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Sony Pictures Rails at Online Release of Stolen Documents

FILE - Sony's logo is displayed outside the Sony building in Tokyo's Ginza shopping district, Dec. 18, 2014.

Sony Pictures Entertainment objected to WikiLeaks' online release Thursday of a searchable database of more than 30,000 documents obtained by hackers in a massive cyberattack last year.

"The cyberattack on Sony Pictures was a malicious criminal act, and we strongly condemn the indexing of stolen employee and other private and privileged information on WikiLeaks,'' a company statement said.

Sony Pictures said it would "continue to fight for the safety, security, and privacy of our company.''

The stolen documents were made available to the media last year. They included embarrassing emails by then- Co-chairman Amy Pascal and personal information such as salaries and Social Security numbers of employees.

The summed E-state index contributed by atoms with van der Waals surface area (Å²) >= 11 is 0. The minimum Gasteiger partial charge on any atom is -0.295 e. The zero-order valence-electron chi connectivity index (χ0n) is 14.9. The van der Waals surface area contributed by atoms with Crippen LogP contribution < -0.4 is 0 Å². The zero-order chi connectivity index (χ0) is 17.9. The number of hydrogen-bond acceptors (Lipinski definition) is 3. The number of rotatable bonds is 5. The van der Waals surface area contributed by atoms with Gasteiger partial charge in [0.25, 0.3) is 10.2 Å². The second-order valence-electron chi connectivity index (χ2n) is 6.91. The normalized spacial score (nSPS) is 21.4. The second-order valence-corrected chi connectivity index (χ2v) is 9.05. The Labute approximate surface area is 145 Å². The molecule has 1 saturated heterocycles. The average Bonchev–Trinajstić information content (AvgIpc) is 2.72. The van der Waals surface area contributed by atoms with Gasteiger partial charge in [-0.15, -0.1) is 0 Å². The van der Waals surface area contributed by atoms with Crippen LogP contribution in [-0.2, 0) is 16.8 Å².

The release of 30,287 documents and 173,132 emails on WikiLeaks makes the information widely available and searchable.

WikiLeaks, an anti-secrecy website known for publishing classified U.S. government information, said it believed the documents belonged in the public domain.

"This archive shows the inner workings of an influential multinational corporation,'' WikiLeaks founder Julian Assange said in a statement. "It is newsworthy and at the center of a geopolitical conflict.''

The U.S. government had blamed the hack on North Korea after the reclusive nation was angered by the Sony comedy "The Interview,'' which depicted the fictional assassination of leader Kim Jong Un. North Korea denied it was involved in the attack.